ROCKVILLE — “I have a dream . . .”
A pair of Fairfield children – holding up each other’s hand – brought the audience at Solano Community College to its feet, Sunday, after concluding the famous speech of the Rev. Martin Luther King Jr.
“Free at last, free at last, thank God, almighty, we’re free at last,” the orators said in unison.
The tribute by 8-year-old Avian Rojas and 12-year-old Haje Harris, of One World Agenda, was a part of the college’s 13th annual celebration of the civil rights leader. The three-hour event brought local luminaries, community members and public officials to the theater to commemorate King’s birthday.
“I know that there is a football game on, but sometimes we have to make sacrifices,” said master of ceremonies Thomas Trujillo.
Civil rights veterans Sherri Labedis and Charles McLaurin attended the celebration and answered questions about their separate experiences registering black people to vote.
Interviewers Marcus Fleming, from K.I. Jones Elementary, and Mehki Little, from Dover Bridge to Success School, probed each individual about their experiences in the South during the 1960s.
Asked by one of the 12-year-olds whether he felt fear while trying to get blacks to vote, McLaurin recalled driving three women in 1963 from Ruleville, Miss., to the Sunflower County Courthouse and hesitating to walk inside the building.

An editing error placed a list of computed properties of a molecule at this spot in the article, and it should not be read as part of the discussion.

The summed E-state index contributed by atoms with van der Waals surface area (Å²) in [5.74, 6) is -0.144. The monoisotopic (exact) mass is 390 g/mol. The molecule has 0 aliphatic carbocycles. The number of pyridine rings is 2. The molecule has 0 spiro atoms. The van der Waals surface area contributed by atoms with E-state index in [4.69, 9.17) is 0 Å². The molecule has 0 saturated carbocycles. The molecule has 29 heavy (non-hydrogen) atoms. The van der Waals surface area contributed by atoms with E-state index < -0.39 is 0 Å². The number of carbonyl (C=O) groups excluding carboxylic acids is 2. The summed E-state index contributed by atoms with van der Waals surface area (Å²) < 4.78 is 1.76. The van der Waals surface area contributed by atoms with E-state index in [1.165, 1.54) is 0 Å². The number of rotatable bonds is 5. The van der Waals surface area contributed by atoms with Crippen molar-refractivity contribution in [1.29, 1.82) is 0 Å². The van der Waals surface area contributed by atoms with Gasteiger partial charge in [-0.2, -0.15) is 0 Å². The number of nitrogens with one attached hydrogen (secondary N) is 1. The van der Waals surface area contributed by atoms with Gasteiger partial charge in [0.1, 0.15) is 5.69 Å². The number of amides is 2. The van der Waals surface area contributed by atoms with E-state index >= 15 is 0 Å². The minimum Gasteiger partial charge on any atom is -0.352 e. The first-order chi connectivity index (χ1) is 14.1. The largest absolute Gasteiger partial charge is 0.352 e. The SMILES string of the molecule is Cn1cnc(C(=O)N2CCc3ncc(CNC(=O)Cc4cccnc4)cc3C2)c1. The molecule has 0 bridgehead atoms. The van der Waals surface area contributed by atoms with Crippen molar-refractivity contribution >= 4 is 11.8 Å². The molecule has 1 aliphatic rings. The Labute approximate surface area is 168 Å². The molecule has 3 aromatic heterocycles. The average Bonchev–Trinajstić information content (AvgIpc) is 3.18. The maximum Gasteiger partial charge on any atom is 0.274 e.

“These three old ladies got right out, walked up to the courthouse – and I followed them,” McLaurin said to laughter.
McLaurin, who met King in 1962, said he was arrested more than 30 times for fighting segregation and bigotry.
“I got put in jail for just walking down the street, and they wanted to shoot me,” he said.
Labedis, a Roseville resident and substitute teacher, left California when she was 18 to help register blacks to vote in 1965. After arriving in South Carolina, a young man asked her, “You came here to die, didn’t you,” which later became the title of her book.
Signing copies after the ceremony, Labedis said people still need to keep fighting for civil rights.
“It’s an ongoing battle that needs to be refought over and over again, because I feel we’re going backward,” she said.
During the celebration, the college also presented lifetime achievement awards to trustee Sarah Chapman, entrepreneur C.C. Yin and retired college vice president Jim Bracy with Assemblyman Jim Frazier as well as Ron Turner – who was representing assembly members Susan Bonilla and Mariko Yamada – also delivering honors.
Local philanthropist Yin owns 31 McDonald’s franchises from San Francisco to Sacramento and was a California State University trustee, said Solano College President Jowel Laguerre. Presenting the plaque, he said Yin has made a dramatic impact in the community.
“He is an Asian American, but you wouldn’t know because he relates to everyone as an equal,” Laguerre said.
Yin described his experience emigrating from China in 1963 and his dream being simply to survive.
“This is very meaningful especially . . . the year Dr. King gave (his) famous speech was (the) year I came to the (United States),” he said.
He said while working as a dishwasher and eventually working toward business ownership he learned of American segregation but personally realized that everybody is the same, regardless of color.
“The dream is not just for African-Americans and Asians, it’s a dream for all Americans,” he said.
Reach Adrienne Harris at 427-6956 or firstname.lastname@example.org. Follow her on Twitter at www.twitter.com/aharrisdr.